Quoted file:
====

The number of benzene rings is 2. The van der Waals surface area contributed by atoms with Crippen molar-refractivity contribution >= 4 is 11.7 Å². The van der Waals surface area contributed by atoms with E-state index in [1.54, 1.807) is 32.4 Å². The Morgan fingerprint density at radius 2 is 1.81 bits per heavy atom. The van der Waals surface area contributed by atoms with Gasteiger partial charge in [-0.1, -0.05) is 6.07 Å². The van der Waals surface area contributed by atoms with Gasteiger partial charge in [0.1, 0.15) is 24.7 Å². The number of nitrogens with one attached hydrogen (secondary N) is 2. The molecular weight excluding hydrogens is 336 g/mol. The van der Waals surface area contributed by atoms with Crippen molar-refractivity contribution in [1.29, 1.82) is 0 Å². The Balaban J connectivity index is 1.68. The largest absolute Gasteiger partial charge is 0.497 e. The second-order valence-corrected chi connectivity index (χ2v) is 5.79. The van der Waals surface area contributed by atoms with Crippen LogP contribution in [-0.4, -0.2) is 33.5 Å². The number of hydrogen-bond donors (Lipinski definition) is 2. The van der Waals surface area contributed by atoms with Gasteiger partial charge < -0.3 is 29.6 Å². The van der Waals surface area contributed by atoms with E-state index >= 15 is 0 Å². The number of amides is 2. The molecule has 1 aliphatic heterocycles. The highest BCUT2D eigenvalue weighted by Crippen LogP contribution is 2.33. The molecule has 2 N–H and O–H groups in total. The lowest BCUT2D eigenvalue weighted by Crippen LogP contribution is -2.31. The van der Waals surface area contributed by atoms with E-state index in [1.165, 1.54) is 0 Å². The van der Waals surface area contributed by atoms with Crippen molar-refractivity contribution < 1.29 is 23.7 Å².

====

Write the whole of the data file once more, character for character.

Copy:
The number of benzene rings is 2. The van der Waals surface area contributed by atoms with Crippen molar-refractivity contribution >= 4 is 11.7 Å². The van der Waals surface area contributed by atoms with E-state index in [1.54, 1.807) is 32.4 Å². The Morgan fingerprint density at radius 2 is 1.81 bits per heavy atom. The van der Waals surface area contributed by atoms with Gasteiger partial charge in [-0.1, -0.05) is 6.07 Å². The van der Waals surface area contributed by atoms with Gasteiger partial charge in [0.1, 0.15) is 24.7 Å². The number of nitrogens with one attached hydrogen (secondary N) is 2. The molecular weight excluding hydrogens is 336 g/mol. The van der Waals surface area contributed by atoms with Crippen molar-refractivity contribution in [1.29, 1.82) is 0 Å². The Balaban J connectivity index is 1.68. The largest absolute Gasteiger partial charge is 0.497 e. The second-order valence-corrected chi connectivity index (χ2v) is 5.79. The van der Waals surface area contributed by atoms with Crippen LogP contribution in [-0.4, -0.2) is 33.5 Å². The number of hydrogen-bond donors (Lipinski definition) is 2. The van der Waals surface area contributed by atoms with Gasteiger partial charge < -0.3 is 29.6 Å². The van der Waals surface area contributed by atoms with E-state index >= 15 is 0 Å². The number of amides is 2. The molecule has 1 aliphatic heterocycles. The highest BCUT2D eigenvalue weighted by Crippen LogP contribution is 2.33. The molecule has 2 N–H and O–H groups in total. The lowest BCUT2D eigenvalue weighted by Crippen LogP contribution is -2.31. The van der Waals surface area contributed by atoms with E-state index in [1.165, 1.54) is 0 Å². The van der Waals surface area contributed by atoms with Crippen molar-refractivity contribution < 1.29 is 23.7 Å².